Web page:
Scope and Contents
CNVA records span the years from 1957 when this organization began as Non-Violent Action Against Nuclear Weapons until 1967 when the decision was made to merge with War Resisters League [January 1968]. The New England Committee for Nonviolent Action [NECNVA] records continue until 1972 when it became the Community for Nonviolent Action, whose records continue into 1973. As the name suggests, the Committee for Nonviolent Action directed its resources against war-related activities by organizing and participating in nonviolent demonstrations including the attempted voyage of the Golden Rule and the sailings of Everyman into atomic test sites, the San Francisco to Moscow and Quebec- Washington-Guantanamo Walks for Peace, and Polaris Action against nuclear submarines. The bulk of CNVA material pertains to these projects, found especially in Series VI where releases, correspondence, and accounts document these activities, and in Series VII, which is a collection of original scrapbooks containing newsclippings, logs, and printed releases.
There are incomplete minutes of the CNVA executive committee as well as NECNVA, other branches, and sub-committees. Releases printed by CNVA include flyers, mailings for fund solicitation or to people of prominence, and news releases. There are memoranda used for inter-office, inter-branch, and inter-organization communication, both printed for wide distribution or drafted in typed or handwritten form.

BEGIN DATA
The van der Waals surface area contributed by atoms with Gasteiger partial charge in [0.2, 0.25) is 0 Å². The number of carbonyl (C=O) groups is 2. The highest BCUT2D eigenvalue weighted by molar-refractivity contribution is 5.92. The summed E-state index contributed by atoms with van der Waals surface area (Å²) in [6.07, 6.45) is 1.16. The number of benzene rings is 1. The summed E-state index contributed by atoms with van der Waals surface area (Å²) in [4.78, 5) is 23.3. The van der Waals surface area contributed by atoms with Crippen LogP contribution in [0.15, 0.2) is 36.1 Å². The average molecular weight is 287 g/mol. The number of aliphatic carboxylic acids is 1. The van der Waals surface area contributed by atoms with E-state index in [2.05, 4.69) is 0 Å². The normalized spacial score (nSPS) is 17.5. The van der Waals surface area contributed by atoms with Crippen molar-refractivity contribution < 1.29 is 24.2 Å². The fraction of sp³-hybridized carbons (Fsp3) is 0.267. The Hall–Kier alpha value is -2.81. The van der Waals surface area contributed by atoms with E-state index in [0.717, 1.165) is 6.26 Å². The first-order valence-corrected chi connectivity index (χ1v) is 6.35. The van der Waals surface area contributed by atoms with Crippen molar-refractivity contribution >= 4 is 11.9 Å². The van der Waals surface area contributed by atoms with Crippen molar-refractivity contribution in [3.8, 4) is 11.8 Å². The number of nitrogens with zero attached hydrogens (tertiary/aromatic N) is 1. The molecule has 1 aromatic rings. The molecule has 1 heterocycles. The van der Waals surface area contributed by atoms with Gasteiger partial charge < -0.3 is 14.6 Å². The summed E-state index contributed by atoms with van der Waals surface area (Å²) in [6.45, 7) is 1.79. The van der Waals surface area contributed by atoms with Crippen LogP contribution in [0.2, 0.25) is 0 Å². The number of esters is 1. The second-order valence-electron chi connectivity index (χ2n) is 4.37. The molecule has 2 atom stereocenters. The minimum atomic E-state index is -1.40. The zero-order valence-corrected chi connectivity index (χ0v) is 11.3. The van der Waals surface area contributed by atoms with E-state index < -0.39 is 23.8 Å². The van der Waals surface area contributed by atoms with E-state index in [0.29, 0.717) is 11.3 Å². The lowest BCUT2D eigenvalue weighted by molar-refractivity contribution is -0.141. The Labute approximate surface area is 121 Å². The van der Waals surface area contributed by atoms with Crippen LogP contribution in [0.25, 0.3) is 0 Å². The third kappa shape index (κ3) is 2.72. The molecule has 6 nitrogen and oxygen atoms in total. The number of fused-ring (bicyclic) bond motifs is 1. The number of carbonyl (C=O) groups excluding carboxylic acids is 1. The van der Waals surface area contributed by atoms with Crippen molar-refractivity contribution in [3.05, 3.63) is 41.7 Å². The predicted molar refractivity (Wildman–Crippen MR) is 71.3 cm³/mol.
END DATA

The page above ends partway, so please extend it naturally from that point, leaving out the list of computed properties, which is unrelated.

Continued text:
There is correspondence throughout these records which is found mostly in Series V. Of importance are letters written by A.J. Muste, Neil Haworth, Bradford Lyttle, and Lawrence Scott, leaders of CNVA. NECNVA records contain correspondence of Marjorie and Robert Swann, a file on Polaris Action which it directed, and the papers of David Brown, a staff member. There is also material from other branches, particularly from CNVA-West which had many active members involved in various protests.
There are complete series of the periodicals CNVA Bulletin, Polaris Action Bulletin, and Direct Action. These records also contain photographs, correspondence and mailings with other peace organizations including the World Peace Brigade, a subject file and CNVA reference material.
Besides those mentioned above, correspondents include Barbara Deming, Scott Herrick, Gene Keyes, Ed Lazar, Barbara Lehmann, Jerry Lehmann, Barnaby Martin, Theodore W. Olson, Barbara Reynolds, Earle Reynolds, Bayard Rustin, F. Paul Salstrom, Jack Smith, John Stephens, Eric Weinberger, Jerry Wheeler, and George Willoughby.